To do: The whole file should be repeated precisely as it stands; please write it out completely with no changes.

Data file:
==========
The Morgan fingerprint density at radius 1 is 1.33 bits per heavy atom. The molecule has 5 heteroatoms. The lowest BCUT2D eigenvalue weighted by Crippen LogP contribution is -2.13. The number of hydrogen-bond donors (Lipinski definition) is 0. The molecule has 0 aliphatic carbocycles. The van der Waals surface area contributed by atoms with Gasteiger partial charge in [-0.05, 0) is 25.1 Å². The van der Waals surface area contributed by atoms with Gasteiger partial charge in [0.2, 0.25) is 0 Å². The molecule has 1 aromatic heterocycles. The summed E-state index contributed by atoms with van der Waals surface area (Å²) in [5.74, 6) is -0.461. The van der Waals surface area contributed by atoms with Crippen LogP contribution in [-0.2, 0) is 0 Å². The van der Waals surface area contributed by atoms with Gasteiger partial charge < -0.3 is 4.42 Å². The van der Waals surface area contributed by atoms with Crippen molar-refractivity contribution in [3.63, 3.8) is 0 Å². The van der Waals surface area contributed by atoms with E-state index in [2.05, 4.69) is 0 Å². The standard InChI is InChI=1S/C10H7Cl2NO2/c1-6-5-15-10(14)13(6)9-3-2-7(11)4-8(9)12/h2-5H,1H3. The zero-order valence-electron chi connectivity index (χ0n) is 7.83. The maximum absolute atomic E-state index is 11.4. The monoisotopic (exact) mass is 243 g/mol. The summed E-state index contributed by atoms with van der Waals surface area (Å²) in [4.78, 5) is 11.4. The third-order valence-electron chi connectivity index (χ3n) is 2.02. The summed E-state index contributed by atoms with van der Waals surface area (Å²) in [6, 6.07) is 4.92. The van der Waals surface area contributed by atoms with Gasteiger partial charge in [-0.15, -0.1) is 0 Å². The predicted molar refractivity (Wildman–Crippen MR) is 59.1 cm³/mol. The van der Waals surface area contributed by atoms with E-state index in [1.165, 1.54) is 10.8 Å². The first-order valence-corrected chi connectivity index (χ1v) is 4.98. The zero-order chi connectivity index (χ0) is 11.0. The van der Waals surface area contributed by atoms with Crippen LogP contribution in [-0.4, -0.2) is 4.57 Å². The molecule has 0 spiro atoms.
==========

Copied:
The Morgan fingerprint density at radius 1 is 1.33 bits per heavy atom. The molecule has 5 heteroatoms. The lowest BCUT2D eigenvalue weighted by Crippen LogP contribution is -2.13. The number of hydrogen-bond donors (Lipinski definition) is 0. The molecule has 0 aliphatic carbocycles. The van der Waals surface area contributed by atoms with Gasteiger partial charge in [-0.05, 0) is 25.1 Å². The van der Waals surface area contributed by atoms with Gasteiger partial charge in [0.2, 0.25) is 0 Å². The molecule has 1 aromatic heterocycles. The summed E-state index contributed by atoms with van der Waals surface area (Å²) in [5.74, 6) is -0.461. The van der Waals surface area contributed by atoms with Crippen LogP contribution in [-0.2, 0) is 0 Å². The van der Waals surface area contributed by atoms with Gasteiger partial charge < -0.3 is 4.42 Å². The van der Waals surface area contributed by atoms with Crippen molar-refractivity contribution in [3.63, 3.8) is 0 Å². The van der Waals surface area contributed by atoms with E-state index in [2.05, 4.69) is 0 Å². The standard InChI is InChI=1S/C10H7Cl2NO2/c1-6-5-15-10(14)13(6)9-3-2-7(11)4-8(9)12/h2-5H,1H3. The zero-order valence-electron chi connectivity index (χ0n) is 7.83. The maximum absolute atomic E-state index is 11.4. The monoisotopic (exact) mass is 243 g/mol. The summed E-state index contributed by atoms with van der Waals surface area (Å²) in [4.78, 5) is 11.4. The third-order valence-electron chi connectivity index (χ3n) is 2.02. The summed E-state index contributed by atoms with van der Waals surface area (Å²) in [6, 6.07) is 4.92. The van der Waals surface area contributed by atoms with Gasteiger partial charge in [-0.15, -0.1) is 0 Å². The predicted molar refractivity (Wildman–Crippen MR) is 59.1 cm³/mol. The van der Waals surface area contributed by atoms with E-state index in [1.165, 1.54) is 10.8 Å². The first-order valence-corrected chi connectivity index (χ1v) is 4.98. The zero-order chi connectivity index (χ0) is 11.0. The van der Waals surface area contributed by atoms with Crippen LogP contribution in [-0.4, -0.2) is 4.57 Å². The molecule has 0 spiro atoms.